Goal met?:  YES!  I have caught up and am navigating quickly through the scenes that deal with the explosion and the immediate aftermath, setting up what is come.  I am volleying through a handful of scenes, introducing key characters, and foreshadowing their roles.  Eventually these characters will come together, but for right now they are doing their own thing.

I have accumulated 5334 words since Friday.  Not too shabby.

Next week’s goal:  Continue moving through the scenes listed on the outline;  keep word count on par for the projected 50K by June 30.

Just Write: Self-shaming Sunday…er…Wednesday update

When I last left you, I was struggling to find Anna’s new voice.  I received some great suggestions from my fellow writers and bloggers, and I thank you all for that.  It helped.  I must say once I reconciled myself to the fact that she was not who I initially intended her to be, things began to flowed and the scene came together quite nicely.  The tone has been set and I am largely pleased with it – and myself.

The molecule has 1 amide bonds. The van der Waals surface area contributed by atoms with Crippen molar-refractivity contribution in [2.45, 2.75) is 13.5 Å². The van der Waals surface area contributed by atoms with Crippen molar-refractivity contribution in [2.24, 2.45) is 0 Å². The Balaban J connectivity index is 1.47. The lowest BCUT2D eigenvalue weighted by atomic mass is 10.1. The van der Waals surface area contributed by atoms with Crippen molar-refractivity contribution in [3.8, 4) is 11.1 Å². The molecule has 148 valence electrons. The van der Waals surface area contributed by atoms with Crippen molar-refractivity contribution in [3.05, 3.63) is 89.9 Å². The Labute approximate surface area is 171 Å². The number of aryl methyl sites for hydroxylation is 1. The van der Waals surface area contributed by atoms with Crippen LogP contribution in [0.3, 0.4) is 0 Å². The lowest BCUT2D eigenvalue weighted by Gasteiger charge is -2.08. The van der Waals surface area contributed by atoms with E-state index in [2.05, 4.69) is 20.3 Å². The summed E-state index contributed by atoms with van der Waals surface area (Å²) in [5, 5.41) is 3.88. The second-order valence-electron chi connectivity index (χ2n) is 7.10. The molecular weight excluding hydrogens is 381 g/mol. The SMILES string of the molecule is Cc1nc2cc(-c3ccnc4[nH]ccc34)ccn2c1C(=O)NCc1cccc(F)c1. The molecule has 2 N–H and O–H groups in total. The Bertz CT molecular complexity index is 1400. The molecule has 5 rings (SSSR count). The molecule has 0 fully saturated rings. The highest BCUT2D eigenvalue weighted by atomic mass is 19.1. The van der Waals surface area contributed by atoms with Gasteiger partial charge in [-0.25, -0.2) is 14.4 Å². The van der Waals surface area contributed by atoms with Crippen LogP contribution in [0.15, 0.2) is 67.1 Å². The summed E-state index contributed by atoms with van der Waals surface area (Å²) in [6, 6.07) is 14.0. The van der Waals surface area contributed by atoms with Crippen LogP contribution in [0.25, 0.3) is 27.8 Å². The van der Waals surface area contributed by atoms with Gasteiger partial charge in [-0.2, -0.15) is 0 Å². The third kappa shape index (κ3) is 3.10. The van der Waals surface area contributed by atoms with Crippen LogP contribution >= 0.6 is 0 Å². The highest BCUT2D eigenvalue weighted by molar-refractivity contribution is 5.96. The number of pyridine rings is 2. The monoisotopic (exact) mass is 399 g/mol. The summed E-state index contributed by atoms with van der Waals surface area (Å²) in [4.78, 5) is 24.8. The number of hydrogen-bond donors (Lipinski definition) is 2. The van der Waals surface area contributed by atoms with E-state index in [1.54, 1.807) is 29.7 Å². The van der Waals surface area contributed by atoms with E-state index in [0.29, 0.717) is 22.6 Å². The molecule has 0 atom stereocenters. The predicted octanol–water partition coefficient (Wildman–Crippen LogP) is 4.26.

This week’s process has been hampered by another stumbling block.  A need for a few additional scenes that were not on my original outline.  And, as Anna needed to change, so too did another essential character – one who used to be a contributing villain.  I’ve cleaned him up a bit, given him a purpose, and put the burden of national security upon his war-weary shoulders.  I think I sort of like him now. Maybe I will have to kill him off about midway through.

So on to some news.  I’ve decided to participate in this summer’s Camp NaNoWriMo.  Every November several members of my writing group delve into the madness of NaNoWriMo and they’ve produced some pretty impressive stuff.  I always feel a twinge of envy, when they do.  November is a crazy month for me and to commit to such an undertaking would land me in an institution, and maybe even divorce court.  Except for a family vacation near the end of the month and my dreaded 40th birthday, I have nothing going on in June.  I have no obstacles and no excuses.

Bring. It. On.

The nitty-gritty:

Last weeks goal:   Work out my characterization problem with Anna and her team; write the aftermath and resulting mission; and accumulate a word count in the 5000 range.

Goal met?:  Yes and no.  I have worked out my character issues with Anna and her team, written the initial disaster but am still working on the aftermath – it is a more complicated situation that requires additional scenes.

Next weeks goal:  Finish up what I lagged on this week; begin the frenzy that is Camp Nanowrimo; have a very nice word count to show for my efforts.